For his part, Mashhadani stressed the Iraqi keenness on enhancing relations with Jordan in all fields, noting to Jordan's supportive stances towards Iraq.
'' Jordan, under the leadership of His Majesty King Abdullah II, exerts great efforts to restore security and stability to Iraq,'' said Mashhadani, calling on Jordan to play a greater role and build ties with all segment of Iraqi people.
He also underlined the importance of promoting parliamentary ties between the two sides, calling for benefiting from the Jordanian parliamentary expertise in this regard.
Mashhadani highlighted the necessity of establishing the Jordanian- Iraqi parliamentary brotherhood committee, which is expected to have a vital role in developing bilateral ties.

From KUNA:

Speaking during talks with Iraqi Speaker of Parliament Mahmoud Al-Mashhadani, Al-Zoo'bi said "Iraq is considered Jordan's number one trading partner since both countries have strong commercial and economic links." He added the free trade agreement with Iraq was waiting for Iraq's endorsement to become official.

Use the links, learn something. It might improve your reporting abilities. As for what you're 'entitled to,' you are entitled to listen in on a private conversation taking place in a public sphere. That's about all you're entitled to from this site. You're not entitled to a personal reply. You're not entitled to me dropping everything to soothe your egos and walk you through reality (even if it hasn't been reported in the domestic mainstream media -- or maybe especially if it hasn't been reported in the domestic mainstream media). You're not entitled to the last word.

Nouri got his way (and the US' way) back then. Will he this time? Dar Addustour notes that among the complaints is that al-Nujaifi, last Thursday, did not go in alphabetical order when putting vice presidential nominees forwardfor a vote (none were voted in) but, as Dar Addustour notes, there is nothing in the Constitution that requires the Speaker to go in alphabetical order. If you're confused by the sudden need of Nouri's supporters to attack al-Nujaifi, let's drop back to yesterday's snapshot:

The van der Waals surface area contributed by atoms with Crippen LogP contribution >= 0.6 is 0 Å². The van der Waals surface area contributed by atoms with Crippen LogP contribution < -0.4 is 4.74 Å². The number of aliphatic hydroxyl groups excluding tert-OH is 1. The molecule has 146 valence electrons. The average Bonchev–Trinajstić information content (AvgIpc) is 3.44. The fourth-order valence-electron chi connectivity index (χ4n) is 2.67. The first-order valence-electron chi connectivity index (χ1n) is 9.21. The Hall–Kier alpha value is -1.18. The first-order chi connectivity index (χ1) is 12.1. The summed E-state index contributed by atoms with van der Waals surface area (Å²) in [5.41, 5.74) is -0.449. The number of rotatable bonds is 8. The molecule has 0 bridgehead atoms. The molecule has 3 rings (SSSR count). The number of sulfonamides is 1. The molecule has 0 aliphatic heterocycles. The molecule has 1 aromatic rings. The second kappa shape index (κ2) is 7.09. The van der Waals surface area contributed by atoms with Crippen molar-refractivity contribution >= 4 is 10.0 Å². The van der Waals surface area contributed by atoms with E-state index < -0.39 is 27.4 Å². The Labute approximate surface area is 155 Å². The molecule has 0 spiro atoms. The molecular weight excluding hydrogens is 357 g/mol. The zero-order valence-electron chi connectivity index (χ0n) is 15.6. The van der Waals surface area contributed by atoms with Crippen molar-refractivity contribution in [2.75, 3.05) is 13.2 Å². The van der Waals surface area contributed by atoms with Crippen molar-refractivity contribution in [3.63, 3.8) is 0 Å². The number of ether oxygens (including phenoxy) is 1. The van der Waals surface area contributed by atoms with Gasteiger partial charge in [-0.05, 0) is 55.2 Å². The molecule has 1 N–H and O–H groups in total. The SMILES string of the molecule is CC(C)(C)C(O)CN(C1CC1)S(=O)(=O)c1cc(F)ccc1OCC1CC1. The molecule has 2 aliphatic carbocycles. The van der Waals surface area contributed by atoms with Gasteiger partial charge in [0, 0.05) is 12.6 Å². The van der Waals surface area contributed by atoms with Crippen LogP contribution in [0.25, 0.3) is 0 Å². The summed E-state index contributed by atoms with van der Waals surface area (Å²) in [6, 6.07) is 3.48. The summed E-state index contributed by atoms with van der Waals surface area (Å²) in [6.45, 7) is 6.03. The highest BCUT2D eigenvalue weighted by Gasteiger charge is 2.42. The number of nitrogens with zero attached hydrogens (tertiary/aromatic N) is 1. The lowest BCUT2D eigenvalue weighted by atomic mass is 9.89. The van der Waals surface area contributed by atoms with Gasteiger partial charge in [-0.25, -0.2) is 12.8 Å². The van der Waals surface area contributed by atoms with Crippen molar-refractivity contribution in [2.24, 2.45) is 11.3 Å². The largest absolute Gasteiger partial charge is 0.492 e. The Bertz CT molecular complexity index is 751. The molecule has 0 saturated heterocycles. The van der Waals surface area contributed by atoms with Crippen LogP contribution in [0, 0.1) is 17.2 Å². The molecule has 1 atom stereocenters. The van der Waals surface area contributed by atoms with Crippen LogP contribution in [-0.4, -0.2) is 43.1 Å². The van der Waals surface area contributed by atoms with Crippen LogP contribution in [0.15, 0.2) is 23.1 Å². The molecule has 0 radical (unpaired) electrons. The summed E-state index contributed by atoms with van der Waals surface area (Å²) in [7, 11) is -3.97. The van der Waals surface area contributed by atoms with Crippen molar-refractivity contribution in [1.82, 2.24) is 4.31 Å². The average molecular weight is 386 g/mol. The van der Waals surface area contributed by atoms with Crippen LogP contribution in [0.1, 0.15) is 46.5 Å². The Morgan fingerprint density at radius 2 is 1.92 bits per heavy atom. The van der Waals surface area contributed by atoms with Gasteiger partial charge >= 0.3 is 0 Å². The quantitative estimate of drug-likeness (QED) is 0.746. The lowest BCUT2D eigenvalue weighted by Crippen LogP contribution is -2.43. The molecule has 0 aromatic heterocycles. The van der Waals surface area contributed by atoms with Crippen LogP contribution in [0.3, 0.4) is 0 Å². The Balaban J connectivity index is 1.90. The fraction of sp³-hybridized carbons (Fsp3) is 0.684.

Alsumaria TV reports that Osama al-Nujaifi, Speaker of Parliament, declared in a press converence today that if the government cannot resolve the current problems (corruption, imprisonment and other issues which started the protests this year) within the 100 day period . . .. "if the Cabinet fails to provide people with their rights and to deal with the services, unemployed, security and foreign relations files. . . therefore this partnership shall not last for a long time and there will be demands to hold new elections." The 100 days is supposed to end June 7th. But then again, Iraq held national elections March 7, 2010 which was supposed to create a new government; however, all these months after the election, they still have no vice presidents and no full Cabinet.

Hopefully al-Nuijafi won't be as naive as Mahmoud al-Mashhadani who, as late as 2009, continued to insist that Nouri was his "ally" and not involved in his ouster. When he was ousted, it was months and months before a replcaement was agreed upon and that should bother a number of Iraq watchers. Nouri still lacks a full Cabinet all this time later -- specifically, he has no security ministers. And now he and State of Law are attempting to kick out the Speaker of Parliament?

Dar Addustour notes that al-Najaifi called out the possible cancellation of the Aab Summit which is supposed to be held in May. This was supposed to take place in March but was cancelled due to security reasons. Over the weekend, Ayad Allawi (of the Iraqiya slate, as is Najaifi) called out what he said was a push to cancel the summit. Gulf Daily News notes that Foreign Minister Hoshyar Zebari is stating that a delay could take place. Zebari's remarks are seen by some as part of a rollout to announce the summit will not take place as scheduled.

Xiong Tong (Xinhua)reports the US State Dept's Jeffrey Feltman has concluded his business in Iraq. Left unstated is what it was. He was there to offer more pressure to extend the SOFA. Don't expect many in the US press to note the multi-day visit. The narrative currently is poor little Barack being pressured by the military. It doesn't fit with the narrative to note Barack's hand picked person going to Iraq. So watch it be ignored.